Training, racing, gear, facial hair styles and thoughts from my push to become an elite cyclist.

Monday, October 18, 2010

Uncle Sam Grand Prix Race Report

This weekend was the Uncle Sam Grand Prix in Troy, NY, part of the burgeoning NYCROSS series. It was an interesting weekend and my first double race weekend of the season.

Most people have heard of Troy if they’ve driven by Albany on the way to the airport or have some familiarity with RPI (Renssalear Polytechnic Institute, a top regional engineering school). Those familiar with New York’s Capital Region have a more jaded view of the city and refer to it as “the Troylet,” a clever combination of Troy and toilet. In spite of Troy’s less-than-stellar reputation as a place to live it does encompass two esteemed technical colleges and a nice town park well-suited to a cyclocross race.

If you race cyclocross at one of the established New England venues you pretty much know what you’re going to get- a flat-ish course in a park or schoolyard, lots of grass, a punchy climb or two, some short dirt sections and maybe 50-60 feet of trail/singletrack. Venturing beyond the well-worn courses can be frustrating with inappropriate venues and poor course design, but fortunately the courses in Troy were a pleasant surprise and rated very highly on my list of favorites.

The NYCROSS series has been gaining steam over the past few seasons and offers competitive racing with reasonable field sizes. In many ways this past weekend felt a lot like the Verge New England series ten years ago when I started racing ‘cross- small but efficient venue, good course layout, decent parking and manageable field sizes. Anyone with ready access to these races should check them out- they are well run and worth the trip.

Saturday’s race was a boondoggle. I was planning on leaving at 6 AM and arriving in time for my 11:30 start. After a slightly improvised route I got to the venue about 15 minutes later than I had planned on. This made things a little hurried but not frantic. I chatted with a couple racers who parked next to me as I put together my bikes and got ready to warm up. They were Nordic ski guys who had made the trip down from Lake Placid and were pretty excited to race. Their low-key approach and relaxed demeanor belied the fact that these guys were fit. From previous experience I’ve known big-time Nordic skiers to be super fit aerobic powerhouses and these guys would turn out to be no different. As I got ready I ran into Todd, a fellow NAV racer from Saratoga. It’s always cool to see teammates at the races, and the NAV guys are always good company for a warm up lap.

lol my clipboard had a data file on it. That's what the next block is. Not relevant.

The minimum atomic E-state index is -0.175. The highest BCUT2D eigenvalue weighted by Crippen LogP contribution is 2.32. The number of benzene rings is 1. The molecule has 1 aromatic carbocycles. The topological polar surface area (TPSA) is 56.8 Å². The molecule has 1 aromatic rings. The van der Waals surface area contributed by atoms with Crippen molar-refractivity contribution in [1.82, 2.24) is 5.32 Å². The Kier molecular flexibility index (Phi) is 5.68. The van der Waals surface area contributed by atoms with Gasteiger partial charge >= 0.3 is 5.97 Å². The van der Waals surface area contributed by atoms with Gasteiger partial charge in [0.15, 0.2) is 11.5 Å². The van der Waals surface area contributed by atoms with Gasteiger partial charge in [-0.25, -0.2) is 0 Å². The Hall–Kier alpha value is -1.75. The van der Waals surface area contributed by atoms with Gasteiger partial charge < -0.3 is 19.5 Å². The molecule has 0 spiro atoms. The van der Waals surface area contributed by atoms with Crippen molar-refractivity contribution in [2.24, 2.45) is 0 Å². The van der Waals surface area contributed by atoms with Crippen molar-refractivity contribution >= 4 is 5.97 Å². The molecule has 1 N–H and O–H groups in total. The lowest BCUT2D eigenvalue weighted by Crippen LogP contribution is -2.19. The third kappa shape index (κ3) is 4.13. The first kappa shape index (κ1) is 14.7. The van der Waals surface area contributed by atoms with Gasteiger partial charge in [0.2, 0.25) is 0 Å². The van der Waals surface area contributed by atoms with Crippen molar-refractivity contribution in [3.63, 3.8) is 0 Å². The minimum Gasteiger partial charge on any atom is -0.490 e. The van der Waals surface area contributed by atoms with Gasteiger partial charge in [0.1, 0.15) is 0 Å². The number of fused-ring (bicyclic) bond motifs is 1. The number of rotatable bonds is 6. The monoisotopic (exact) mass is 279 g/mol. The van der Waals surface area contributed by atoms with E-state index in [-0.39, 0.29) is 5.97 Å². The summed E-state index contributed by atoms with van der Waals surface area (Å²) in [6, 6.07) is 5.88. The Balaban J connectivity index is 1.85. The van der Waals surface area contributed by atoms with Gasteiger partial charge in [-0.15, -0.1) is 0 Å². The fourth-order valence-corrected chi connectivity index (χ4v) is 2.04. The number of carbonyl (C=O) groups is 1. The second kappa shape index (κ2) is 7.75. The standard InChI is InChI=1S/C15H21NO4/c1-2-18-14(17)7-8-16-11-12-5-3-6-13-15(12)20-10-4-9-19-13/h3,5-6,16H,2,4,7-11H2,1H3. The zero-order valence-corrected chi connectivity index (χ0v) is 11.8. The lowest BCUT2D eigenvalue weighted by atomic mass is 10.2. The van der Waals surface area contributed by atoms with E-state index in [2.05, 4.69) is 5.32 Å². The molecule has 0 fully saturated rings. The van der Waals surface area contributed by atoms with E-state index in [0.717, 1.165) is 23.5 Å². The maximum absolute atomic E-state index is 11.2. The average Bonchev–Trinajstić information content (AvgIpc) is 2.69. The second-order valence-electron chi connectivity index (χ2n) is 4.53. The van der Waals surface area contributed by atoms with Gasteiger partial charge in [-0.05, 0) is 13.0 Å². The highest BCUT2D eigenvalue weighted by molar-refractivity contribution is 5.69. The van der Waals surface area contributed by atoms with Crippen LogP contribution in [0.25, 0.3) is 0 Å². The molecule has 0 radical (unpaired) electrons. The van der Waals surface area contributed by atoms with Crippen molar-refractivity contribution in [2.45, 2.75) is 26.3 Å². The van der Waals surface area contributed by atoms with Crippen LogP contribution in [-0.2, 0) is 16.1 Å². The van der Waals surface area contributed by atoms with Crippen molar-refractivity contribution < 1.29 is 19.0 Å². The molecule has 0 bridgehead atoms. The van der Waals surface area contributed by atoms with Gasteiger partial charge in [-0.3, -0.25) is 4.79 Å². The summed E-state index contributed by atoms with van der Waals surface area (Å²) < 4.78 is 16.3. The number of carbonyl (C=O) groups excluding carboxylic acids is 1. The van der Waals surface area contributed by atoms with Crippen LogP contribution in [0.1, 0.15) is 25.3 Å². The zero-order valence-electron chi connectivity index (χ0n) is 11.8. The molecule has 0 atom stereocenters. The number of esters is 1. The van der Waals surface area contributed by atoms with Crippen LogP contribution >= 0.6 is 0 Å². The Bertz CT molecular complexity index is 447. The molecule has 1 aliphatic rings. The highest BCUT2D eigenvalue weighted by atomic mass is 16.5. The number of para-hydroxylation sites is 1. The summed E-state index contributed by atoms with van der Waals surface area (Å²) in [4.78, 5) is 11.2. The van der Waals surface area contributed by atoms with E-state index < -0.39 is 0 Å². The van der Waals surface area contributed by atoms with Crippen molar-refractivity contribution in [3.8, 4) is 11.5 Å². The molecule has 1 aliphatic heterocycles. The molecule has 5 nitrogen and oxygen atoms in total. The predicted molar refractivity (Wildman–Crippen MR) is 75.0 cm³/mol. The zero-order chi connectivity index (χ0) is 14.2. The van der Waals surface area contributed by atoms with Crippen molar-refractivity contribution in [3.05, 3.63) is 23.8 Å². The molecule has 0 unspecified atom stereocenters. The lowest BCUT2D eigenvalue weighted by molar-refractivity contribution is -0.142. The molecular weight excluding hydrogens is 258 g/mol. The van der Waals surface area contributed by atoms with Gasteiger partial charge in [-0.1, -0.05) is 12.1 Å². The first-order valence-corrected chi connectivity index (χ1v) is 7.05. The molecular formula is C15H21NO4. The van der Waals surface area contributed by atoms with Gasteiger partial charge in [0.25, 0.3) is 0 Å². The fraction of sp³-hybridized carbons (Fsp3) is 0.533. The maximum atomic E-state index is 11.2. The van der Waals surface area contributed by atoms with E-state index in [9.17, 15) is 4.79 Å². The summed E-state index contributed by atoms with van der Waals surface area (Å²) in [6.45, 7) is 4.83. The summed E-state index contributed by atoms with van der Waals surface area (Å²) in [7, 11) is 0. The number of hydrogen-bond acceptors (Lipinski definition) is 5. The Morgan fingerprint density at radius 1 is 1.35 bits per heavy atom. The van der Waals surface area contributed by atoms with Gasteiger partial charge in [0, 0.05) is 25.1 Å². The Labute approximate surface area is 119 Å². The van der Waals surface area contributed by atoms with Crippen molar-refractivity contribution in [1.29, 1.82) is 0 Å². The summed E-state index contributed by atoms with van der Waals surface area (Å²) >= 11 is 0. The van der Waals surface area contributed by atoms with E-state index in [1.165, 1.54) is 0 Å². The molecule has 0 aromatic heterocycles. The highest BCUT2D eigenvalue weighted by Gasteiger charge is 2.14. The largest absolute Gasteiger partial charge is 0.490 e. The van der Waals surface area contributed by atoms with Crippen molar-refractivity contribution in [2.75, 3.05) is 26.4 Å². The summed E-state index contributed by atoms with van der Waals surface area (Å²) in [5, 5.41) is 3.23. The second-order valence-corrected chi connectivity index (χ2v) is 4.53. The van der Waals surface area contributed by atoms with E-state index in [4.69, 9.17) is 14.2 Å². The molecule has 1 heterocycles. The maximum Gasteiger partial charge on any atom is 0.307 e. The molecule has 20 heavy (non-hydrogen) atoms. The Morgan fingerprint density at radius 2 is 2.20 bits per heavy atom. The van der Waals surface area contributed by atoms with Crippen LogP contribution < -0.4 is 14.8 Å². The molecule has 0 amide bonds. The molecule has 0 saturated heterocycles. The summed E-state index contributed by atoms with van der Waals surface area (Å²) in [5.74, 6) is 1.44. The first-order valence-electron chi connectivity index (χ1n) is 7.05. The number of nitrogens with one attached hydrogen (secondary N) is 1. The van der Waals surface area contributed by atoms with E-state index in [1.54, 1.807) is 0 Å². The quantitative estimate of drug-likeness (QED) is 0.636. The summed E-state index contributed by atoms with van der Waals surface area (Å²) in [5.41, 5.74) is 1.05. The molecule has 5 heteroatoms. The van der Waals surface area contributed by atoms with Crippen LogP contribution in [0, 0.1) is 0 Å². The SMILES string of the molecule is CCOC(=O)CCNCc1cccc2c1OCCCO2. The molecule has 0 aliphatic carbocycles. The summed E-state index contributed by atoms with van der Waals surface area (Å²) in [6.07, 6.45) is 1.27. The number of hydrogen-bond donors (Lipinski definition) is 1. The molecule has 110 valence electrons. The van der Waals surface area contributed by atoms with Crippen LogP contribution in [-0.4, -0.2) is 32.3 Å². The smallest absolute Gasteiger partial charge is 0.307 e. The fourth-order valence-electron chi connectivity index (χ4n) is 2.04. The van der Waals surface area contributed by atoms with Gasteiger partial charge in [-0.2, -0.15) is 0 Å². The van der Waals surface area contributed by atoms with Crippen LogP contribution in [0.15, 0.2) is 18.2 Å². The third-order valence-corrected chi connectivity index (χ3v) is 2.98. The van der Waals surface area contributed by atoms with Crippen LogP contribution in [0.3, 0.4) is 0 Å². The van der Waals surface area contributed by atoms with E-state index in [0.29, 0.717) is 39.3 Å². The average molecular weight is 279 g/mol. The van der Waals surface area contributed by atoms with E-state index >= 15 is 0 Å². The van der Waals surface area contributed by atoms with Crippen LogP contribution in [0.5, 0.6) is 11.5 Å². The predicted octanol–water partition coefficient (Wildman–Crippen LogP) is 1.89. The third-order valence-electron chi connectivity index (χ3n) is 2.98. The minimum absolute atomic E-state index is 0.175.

I took a ten minute warm up ride then swung back to the car to grab a water bottle when I overheard one of the Nordic guys talking about getting to the start for 11…not 11:30. I asked him if that was right and he assured me that it was. Shit. I had been thinking I had 30 more minutes so I was taking my time, but now I had to rush at near frantic pace to peel off my warm up clothes, slide into my skinsuit, embrocate and get to the line before the gun went off. I had laid out all of my race clothes before I went on my “warm up” so I was able to get ready fairly efficiently.

At 10:45 I was dressed and ready, but I had to choose between riding the course for a lap or bringing my spare bike to the pit. I opted for the lap on course thinking that I’d definitely be riding the course but might not need my spare, which was an obvious oversimplification but true nonetheless.

With a minimal warm up, too much air in my tires and a poorly-scouted start line position I started the day in the middle of the field and had settled in with a small group by the end of the first lap. The corners were very slick from the heavy rain that had fallen in the days leading up to the race and I ended up tripod turning most of them. On lap 2 I ended up trading places with a guy on a Pinarello. He was stronger on the hills and running sections but I’d reel him in on the long descent and through the slick corners. Our contrasting strengths made for an interesting race and although we weren’t consciously working together we did reel in a few riders.